Google debuts a standalone to-do app, Google Tasks

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Earlier this month, Google was reportedly testing some new features for Gmail and was planning a major overhaul for the service for web users. You can revert to the old style the same way.

What new stuff can you do?

Google has also transformed Tasks which was a to-do list tool that has been hidden in Gmail since 2008. Gmail will also recommend when to unsubscribe to mailing lists based on cues like how many emails you get from a sender compared to how many of them you actually read.

Anything that's unread but not been responded to, Gmail will "nudge" users about, highlighting the age of the message next to it in yellow text and asking whether users would like to reply.

Cosmetic changes bring Gmail's website in line with Office by placing Google's calendar, tasks and note-taking services within the same page as emails.

Gmail will now tell you to follow up and respond to messages that you've been putting off.

Smart Reply is another new feature for Gmail on the web which will allow customers to reply to messages faster and easier with a range of pre-selected replies to choose from.

High-priority notifications on mobile for those important messages.

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The standard Gmail service now comes with a "snooze" button, to put off emails to a later date or move to apps such as Google Calendar, Tasks and Keep. The new web version of Gmail has been created to look a lot more like the mobile app versions, as Google looks to adopt a consistent design language across platforms.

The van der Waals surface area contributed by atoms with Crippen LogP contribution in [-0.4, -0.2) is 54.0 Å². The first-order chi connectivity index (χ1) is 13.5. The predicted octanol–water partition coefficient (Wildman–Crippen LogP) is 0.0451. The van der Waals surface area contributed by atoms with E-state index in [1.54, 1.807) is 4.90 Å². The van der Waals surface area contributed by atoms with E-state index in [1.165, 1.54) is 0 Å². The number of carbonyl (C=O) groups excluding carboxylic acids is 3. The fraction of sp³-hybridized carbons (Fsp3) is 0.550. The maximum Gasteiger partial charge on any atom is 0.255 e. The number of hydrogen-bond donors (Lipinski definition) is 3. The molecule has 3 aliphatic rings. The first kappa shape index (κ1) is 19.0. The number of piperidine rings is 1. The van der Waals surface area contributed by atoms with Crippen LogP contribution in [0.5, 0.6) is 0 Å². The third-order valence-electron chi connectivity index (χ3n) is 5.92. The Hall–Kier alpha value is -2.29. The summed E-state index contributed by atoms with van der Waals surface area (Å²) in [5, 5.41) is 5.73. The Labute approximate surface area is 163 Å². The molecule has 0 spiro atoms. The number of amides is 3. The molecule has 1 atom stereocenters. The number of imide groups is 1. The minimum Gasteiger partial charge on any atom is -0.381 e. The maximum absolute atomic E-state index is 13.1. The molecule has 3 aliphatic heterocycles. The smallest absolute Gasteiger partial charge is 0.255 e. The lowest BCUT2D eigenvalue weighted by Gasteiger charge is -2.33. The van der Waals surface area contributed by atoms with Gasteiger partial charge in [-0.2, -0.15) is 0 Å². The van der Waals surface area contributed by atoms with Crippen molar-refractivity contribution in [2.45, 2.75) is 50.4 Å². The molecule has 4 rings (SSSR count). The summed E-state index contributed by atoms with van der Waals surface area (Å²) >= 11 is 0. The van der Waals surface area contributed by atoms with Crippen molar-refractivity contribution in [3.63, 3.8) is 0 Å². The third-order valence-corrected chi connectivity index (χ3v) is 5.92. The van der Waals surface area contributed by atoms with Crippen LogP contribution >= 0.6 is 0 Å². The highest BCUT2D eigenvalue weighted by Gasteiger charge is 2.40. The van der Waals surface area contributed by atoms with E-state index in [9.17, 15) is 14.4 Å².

How will the new Gmail be received?

How can you get the new Gmail interface? The changes include snoozing, hover actions and a brand new sidebar. The new features deal with security, confidentiality, better usability among other things.

Potentially iffy messages will be marked with prominent red warnings once opened, with the option to delete it.

Google is hoping that the new additions like confidential mode and 2FA on a per-message basis will cut down a hacker's ability to access sensitive information, particularly at large organizations. Confidential mode gives you the power to remove forwarding, copying, downloading or printing rights and set a time limit in which the message will expire, or self-destruct.

Say you're about to share data with somebody that you wouldn't want to be forwarded, copied, downloaded, or printed. Instead of the email message, your inbox will receive a link to access the confidential message. Google will surface contextual replies for emails that don't need much thought, allowing you to deal with a barrage of emails with little effort. On a 13.3-inch Apple MacBook Pro, the old Gmail shows more emails in all three display modes.

Gmail users will start seeing the new features as they roll out in the coming weeks.